wozniak_david

David Wozniak, PhD

Research Professor of Psychiatry

Role of NMDA receptors in neuropathologic changes and cognitive decline Read More

Email: wozniakd@psychiatry.wustl.edu
Lab Phone: (314) 362-7723
Website: Wozniak Lab
Lab Location: McDonnell Science Basement
Keywords: characterizing the behavioral and cognitive impairments in rodent models of human diseases, behavioral testing to evaluate learning and memory, sensorimotor functions, altered emotionality, social behaviors, aspects of information processing

Role of NMDA receptors in neuropathologic changes and cognitive decline

A longstanding research interest of mine involves studying the role of NMDA glutamate receptors in learning and memory and in the neuropathologic changes and cognitive decline associated with aging and rodent models of Alzheimers disease. A more recent research focus involves the study of behavioral disturbances resulting from exposure to certain drugs of abuse (e.g., ethanol, phencyclidine) during the early neonatal period in rodents when synaptogenesis is ongoing. Specifically, treating rodents during the first postnatal week with certain classes of drugs such as those that block NMDA receptors or excessively activate GABAA receptors triggers widespread apoptotic neurodegeneration throughout the developing brain. Rodents treated with these drugs demonstrate severe behavioral and cognitive deficits, particularly during adolescence, although sometimes considerable recovery of function may occur during adulthood. Such research provides reasonable animal models for studying the fetal alcohol syndrome and other developmental neuropsychiatric disorders.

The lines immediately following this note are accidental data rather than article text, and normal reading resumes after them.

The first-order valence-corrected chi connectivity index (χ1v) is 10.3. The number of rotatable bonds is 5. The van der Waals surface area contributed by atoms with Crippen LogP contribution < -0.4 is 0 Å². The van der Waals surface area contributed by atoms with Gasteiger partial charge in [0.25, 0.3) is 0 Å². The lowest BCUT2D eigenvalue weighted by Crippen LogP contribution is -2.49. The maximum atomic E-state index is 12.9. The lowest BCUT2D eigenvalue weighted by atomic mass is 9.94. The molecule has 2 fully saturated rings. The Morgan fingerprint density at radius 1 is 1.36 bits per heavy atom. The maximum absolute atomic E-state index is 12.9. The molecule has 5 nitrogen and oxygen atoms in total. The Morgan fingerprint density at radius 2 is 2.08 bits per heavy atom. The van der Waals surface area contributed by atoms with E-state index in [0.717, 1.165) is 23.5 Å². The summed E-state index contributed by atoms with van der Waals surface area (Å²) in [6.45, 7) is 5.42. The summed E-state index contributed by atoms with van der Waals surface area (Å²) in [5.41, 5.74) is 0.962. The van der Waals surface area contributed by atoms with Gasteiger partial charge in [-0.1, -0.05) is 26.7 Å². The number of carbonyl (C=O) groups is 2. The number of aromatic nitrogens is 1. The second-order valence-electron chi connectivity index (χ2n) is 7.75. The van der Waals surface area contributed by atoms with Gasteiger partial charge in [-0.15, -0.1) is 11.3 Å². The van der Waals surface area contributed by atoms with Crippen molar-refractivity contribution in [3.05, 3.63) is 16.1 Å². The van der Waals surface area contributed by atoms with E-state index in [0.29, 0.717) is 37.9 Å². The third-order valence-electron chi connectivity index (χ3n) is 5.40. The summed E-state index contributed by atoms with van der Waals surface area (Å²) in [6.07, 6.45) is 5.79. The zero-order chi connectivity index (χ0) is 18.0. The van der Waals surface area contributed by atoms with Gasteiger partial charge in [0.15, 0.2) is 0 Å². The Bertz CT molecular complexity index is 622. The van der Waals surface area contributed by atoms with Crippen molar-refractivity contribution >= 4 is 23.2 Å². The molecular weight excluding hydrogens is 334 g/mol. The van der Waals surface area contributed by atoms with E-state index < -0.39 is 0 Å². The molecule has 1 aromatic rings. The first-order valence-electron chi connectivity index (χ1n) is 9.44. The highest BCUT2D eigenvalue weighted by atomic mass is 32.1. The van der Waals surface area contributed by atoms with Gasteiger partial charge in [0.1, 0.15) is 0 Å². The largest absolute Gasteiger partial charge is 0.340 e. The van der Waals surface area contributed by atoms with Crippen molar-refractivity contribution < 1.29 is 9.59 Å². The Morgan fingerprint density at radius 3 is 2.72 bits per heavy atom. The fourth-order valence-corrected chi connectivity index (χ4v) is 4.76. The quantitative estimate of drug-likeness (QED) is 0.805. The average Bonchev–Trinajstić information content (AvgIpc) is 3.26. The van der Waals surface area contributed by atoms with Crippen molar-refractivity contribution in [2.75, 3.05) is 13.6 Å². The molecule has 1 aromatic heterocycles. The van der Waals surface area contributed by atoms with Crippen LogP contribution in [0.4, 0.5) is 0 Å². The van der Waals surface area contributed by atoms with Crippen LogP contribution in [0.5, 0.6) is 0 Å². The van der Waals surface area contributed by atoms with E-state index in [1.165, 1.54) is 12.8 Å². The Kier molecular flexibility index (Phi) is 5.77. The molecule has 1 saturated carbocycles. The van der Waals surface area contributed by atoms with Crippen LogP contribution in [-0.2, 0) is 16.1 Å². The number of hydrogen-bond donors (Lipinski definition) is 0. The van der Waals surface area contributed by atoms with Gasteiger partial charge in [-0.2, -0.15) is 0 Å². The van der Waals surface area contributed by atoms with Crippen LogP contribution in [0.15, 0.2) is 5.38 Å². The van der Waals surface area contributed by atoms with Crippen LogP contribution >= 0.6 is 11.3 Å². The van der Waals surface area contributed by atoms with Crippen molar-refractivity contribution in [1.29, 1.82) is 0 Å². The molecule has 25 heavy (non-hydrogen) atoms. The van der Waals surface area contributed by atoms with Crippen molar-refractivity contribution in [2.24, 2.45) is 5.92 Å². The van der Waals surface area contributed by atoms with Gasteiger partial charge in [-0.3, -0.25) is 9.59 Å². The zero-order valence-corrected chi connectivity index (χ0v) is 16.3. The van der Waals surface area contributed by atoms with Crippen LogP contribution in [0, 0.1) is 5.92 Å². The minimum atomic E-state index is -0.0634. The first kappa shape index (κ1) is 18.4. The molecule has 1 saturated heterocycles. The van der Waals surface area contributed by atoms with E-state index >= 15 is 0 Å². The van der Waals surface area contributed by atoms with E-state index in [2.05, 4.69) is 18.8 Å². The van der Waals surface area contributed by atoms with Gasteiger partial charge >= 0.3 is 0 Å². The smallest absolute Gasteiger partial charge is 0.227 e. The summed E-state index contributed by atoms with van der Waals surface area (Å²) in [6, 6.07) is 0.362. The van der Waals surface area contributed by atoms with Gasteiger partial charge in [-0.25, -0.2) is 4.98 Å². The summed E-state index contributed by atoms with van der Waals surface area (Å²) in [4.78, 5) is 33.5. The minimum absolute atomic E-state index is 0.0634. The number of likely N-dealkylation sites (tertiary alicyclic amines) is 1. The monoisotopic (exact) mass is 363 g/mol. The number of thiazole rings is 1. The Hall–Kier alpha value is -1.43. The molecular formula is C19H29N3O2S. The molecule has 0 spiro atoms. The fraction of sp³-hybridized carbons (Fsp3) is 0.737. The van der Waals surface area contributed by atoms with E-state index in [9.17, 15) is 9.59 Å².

Other areas of interest have resulted from my directing the research activities of the Animal Behavior Core. Much of this work involves characterizing the behavioral phenotypes of many of the mutant mice developed and used by investigators at Washington University. These efforts often result in the establishment of different mouse models of human diseases, with particular reference to evaluating compromised behavioral functions and possible therapeutic treatments.


Updated January 2014

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